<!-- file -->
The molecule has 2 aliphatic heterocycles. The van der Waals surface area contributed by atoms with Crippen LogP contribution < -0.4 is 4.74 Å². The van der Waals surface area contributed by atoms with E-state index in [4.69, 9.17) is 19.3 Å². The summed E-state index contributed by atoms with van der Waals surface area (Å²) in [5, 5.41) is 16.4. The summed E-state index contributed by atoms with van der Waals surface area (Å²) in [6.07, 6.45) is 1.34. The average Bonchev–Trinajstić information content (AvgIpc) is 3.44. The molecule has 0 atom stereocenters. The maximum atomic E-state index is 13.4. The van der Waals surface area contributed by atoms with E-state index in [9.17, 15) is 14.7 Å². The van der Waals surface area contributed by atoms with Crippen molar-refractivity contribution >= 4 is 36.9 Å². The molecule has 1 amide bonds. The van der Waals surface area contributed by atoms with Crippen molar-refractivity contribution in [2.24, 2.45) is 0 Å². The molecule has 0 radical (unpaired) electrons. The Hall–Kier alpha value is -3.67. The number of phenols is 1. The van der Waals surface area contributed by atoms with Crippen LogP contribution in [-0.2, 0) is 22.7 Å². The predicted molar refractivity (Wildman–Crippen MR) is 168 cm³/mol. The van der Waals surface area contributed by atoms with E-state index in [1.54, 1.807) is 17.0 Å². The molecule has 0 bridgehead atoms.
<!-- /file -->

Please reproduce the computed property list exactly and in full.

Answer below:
The molecule has 2 aliphatic heterocycles. The van der Waals surface area contributed by atoms with Crippen LogP contribution < -0.4 is 4.74 Å². The van der Waals surface area contributed by atoms with E-state index in [4.69, 9.17) is 19.3 Å². The summed E-state index contributed by atoms with van der Waals surface area (Å²) in [5, 5.41) is 16.4. The summed E-state index contributed by atoms with van der Waals surface area (Å²) in [6.07, 6.45) is 1.34. The average Bonchev–Trinajstić information content (AvgIpc) is 3.44. The molecule has 0 atom stereocenters. The maximum atomic E-state index is 13.4. The van der Waals surface area contributed by atoms with E-state index in [9.17, 15) is 14.7 Å². The van der Waals surface area contributed by atoms with Crippen molar-refractivity contribution >= 4 is 36.9 Å². The molecule has 1 amide bonds. The van der Waals surface area contributed by atoms with Crippen molar-refractivity contribution in [2.24, 2.45) is 0 Å². The molecule has 0 radical (unpaired) electrons. The Hall–Kier alpha value is -3.67. The number of phenols is 1. The van der Waals surface area contributed by atoms with Crippen LogP contribution in [-0.2, 0) is 22.7 Å². The predicted molar refractivity (Wildman–Crippen MR) is 168 cm³/mol. The van der Waals surface area contributed by atoms with E-state index in [1.54, 1.807) is 17.0 Å². The molecule has 0 bridgehead atoms.